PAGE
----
Itâ€™s time once again to dig deep into the Way Out Junk archives to bring you another installment of “Way Out Wednesday.” This week, we spotlight the wonderful childrenâ€™s album A Calendar of Happy Thoughts, with songs written and performed by Selma Rich Brody. While I never actually owned this album when I was younger, Fred Dunagan, my best friend and next door neighbor when we were kids, had some 45s with a few of these songs on them. We always just thought of them as silly, catchy little tunes. Now that Iâ€™m older, I see them as catchy little tuneswith some pretty nifty messages.
The concept was that you were supposed to have a song for each day in a month, and then I guess they expected you to start over at the beginning of the next month until the messages stuck. Iâ€™m highlighting quite a few of the songs because I had a problem deciding what I wanted to include here. Donâ€™t worry — I think youâ€™ll like them anyway!
The first song here is called â€œThe Special Expression Song.â€ After Ms. Brody pounds into your head the importance of thinking about things, she sings a nice little song about remembering to shake hands, saying things like â€œplease,â€ â€œthank you,â€ and â€œMay I please be excused?â€ when you want to leave the dinner table. And pay attention because thereâ€™s a test at the end!
Our next song is â€œThe Pet Song,â€ where she explains how you should take care of your pets because a dog canâ€™t go to a restaurant when heâ€™s hungry, a cat canâ€™t take an aspirin when sheâ€™s sick, and your fish canâ€™t knock on his fishbowl if he needs clean water, which (to my knowledge) is all true.
In â€œWhen Mother Callsâ€ (one of the songs on Fredâ€™s records), Brody tells a little story about a boy named Johnny who ignored his motherâ€™s calls to him, and the dire consequences of his foolish action. “That was too bad for Johnny!”
â€œLet Your Daddy Sleep on Sunday Morningâ€ probably got the biggest laugh out of both of us, since Fredâ€™s dad was a preacher! And your ears arenâ€™t deceiving you; that is the exact same tune as â€œWhen Mother Calls,â€ although it is a different arrangement of it. (Hey, you try to think up a song with a valuable lesson every day for a month and see how you do!)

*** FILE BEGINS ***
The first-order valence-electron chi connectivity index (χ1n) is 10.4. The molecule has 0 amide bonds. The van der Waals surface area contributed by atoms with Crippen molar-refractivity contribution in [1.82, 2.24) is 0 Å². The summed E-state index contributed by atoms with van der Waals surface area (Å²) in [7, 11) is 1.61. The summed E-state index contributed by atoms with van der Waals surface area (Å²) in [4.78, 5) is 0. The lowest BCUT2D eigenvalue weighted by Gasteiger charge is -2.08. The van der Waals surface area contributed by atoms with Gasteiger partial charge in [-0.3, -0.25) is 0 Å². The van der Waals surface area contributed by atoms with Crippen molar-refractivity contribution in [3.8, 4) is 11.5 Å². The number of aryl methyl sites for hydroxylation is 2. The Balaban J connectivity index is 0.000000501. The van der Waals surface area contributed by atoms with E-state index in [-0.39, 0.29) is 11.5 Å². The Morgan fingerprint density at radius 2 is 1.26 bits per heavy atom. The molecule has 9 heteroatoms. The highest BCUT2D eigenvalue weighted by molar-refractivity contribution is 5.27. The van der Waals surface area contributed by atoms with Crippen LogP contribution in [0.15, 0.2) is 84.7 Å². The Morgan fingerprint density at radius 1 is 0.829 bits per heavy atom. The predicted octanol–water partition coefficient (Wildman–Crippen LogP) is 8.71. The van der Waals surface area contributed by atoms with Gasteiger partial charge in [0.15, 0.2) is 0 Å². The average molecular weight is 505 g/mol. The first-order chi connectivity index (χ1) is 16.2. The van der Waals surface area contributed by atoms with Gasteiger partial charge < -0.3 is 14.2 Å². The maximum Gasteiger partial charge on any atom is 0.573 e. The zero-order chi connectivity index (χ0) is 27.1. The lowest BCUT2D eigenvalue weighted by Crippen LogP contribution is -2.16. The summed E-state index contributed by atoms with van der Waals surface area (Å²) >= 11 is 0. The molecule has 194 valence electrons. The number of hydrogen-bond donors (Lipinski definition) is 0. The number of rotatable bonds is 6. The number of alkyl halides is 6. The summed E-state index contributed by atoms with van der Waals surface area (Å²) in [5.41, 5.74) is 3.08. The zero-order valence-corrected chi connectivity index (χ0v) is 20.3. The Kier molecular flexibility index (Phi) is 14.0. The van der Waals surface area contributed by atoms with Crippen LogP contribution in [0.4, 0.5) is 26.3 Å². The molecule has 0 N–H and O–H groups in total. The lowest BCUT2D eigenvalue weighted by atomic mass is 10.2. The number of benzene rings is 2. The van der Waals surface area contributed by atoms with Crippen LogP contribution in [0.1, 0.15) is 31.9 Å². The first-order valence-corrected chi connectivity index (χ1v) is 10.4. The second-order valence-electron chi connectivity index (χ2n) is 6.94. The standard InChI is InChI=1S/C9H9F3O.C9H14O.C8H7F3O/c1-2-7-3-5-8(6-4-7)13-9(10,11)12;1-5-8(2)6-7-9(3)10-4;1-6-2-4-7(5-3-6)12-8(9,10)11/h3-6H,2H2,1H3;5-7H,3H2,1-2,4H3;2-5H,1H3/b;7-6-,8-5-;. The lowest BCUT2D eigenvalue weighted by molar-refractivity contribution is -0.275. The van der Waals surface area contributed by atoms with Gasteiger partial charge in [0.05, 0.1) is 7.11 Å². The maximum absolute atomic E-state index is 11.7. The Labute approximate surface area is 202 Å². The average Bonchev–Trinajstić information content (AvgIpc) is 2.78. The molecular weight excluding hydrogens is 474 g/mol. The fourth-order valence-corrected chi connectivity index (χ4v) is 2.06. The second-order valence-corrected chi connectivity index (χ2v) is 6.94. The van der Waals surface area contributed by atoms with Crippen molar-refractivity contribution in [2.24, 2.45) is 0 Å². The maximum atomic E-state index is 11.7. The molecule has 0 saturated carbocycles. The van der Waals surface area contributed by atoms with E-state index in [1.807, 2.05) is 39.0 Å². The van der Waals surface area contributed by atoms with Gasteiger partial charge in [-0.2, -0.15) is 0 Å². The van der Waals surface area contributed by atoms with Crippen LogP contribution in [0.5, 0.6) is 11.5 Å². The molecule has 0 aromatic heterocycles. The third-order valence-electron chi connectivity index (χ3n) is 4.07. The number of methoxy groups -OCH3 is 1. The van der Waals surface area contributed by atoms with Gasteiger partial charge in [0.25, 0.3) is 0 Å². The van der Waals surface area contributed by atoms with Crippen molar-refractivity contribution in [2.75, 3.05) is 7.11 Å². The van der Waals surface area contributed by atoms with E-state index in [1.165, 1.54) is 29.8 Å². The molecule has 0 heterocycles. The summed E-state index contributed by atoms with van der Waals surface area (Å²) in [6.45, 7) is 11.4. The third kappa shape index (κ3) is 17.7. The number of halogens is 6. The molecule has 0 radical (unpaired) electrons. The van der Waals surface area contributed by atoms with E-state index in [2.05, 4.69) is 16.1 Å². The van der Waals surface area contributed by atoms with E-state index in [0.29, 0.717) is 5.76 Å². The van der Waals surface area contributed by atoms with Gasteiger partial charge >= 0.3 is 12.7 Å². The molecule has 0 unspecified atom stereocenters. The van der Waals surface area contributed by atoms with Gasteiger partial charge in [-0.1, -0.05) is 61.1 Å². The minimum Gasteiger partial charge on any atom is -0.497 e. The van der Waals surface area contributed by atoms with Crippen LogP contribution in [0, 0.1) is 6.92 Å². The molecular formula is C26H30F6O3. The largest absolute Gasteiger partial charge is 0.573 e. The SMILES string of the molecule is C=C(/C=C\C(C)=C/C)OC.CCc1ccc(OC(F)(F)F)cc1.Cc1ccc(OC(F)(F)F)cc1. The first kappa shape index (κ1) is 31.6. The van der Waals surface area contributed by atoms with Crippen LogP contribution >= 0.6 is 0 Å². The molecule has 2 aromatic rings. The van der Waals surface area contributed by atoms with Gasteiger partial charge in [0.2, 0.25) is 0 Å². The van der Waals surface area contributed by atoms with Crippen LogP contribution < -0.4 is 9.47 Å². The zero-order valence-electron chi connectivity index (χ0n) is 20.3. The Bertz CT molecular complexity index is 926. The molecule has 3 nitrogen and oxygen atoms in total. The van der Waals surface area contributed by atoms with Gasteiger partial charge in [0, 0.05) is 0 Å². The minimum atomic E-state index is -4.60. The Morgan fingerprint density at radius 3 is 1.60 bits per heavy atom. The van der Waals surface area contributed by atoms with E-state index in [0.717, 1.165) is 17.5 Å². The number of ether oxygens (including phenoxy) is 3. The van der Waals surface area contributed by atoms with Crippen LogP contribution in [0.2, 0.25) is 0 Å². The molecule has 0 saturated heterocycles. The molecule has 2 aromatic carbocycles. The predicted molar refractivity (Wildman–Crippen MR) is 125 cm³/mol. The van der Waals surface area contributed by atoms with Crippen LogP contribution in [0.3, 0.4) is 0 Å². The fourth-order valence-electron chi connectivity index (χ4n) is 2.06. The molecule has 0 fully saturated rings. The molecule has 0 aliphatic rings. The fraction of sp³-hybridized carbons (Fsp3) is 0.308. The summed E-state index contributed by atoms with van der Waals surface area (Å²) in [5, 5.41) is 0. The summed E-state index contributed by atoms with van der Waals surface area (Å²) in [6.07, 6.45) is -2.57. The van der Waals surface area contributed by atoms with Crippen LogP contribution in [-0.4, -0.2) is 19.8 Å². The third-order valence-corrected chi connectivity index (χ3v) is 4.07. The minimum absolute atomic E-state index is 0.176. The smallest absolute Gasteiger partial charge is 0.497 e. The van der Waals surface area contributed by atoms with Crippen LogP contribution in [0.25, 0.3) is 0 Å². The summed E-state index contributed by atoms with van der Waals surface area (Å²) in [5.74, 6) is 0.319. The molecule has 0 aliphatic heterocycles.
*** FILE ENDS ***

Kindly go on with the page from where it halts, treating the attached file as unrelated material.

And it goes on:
This song has traveled around a bit on the Internet, and itâ€™s easy to understand why when you discover that it asks the musical question, â€œDo you have a bathroom problem in your house?â€ The lesson here? “Get out of the bathroom, you doofus! Thereâ€™s people jumping up and down on one leg out here!”
One thing I havenâ€™t touched on is the musical arrangements here. Even though itâ€™s just Ms. Brody singing all these songs and the arrangements are pretty simple affairs, they mix up which instruments are used. One song may use a banjo, the next might be prominently piano, and another uses what sounds like a church organ (like, ironically enough, â€œLet Your Daddy Sleep on Sunday Morningâ€). Itâ€™s subtle, but it makes for a lot more variety, especially when Brody decides to use the same tune for a different song. The reason I mention it here is that youâ€™ll notice that this song, â€œKindness and Consideration,â€ has a jazzy, honky-tonk piano and guitar accompaniment that really sets it apart from the other songs on the album.
We end with Brodyâ€™s magnum opus on the album, â€œDo Things Right,â€ wherein she explains that a good habit to get into is â€œWhen no one has to tell you what to do and what to say, you just do it, and you do it right, and do it right away!â€ Itâ€™s hard to argue with that. You can try, but I think sheâ€™d take you down with her crushing logic and devastatingly good manners.
Thatâ€™s just a sample of whatâ€™s on the album. If you also want to hear her tell stories about â€œThe Donkey and Salt,â€ and â€œThe Honest Lumberjack,â€ find out why â€œYour Mouth Is a Houseâ€ and how to â€œMake Each Meal as Happy as a Party,â€ I urge you to get this album here. And Fred, if youâ€™re reading this, this one’s dedicated to you, buddy!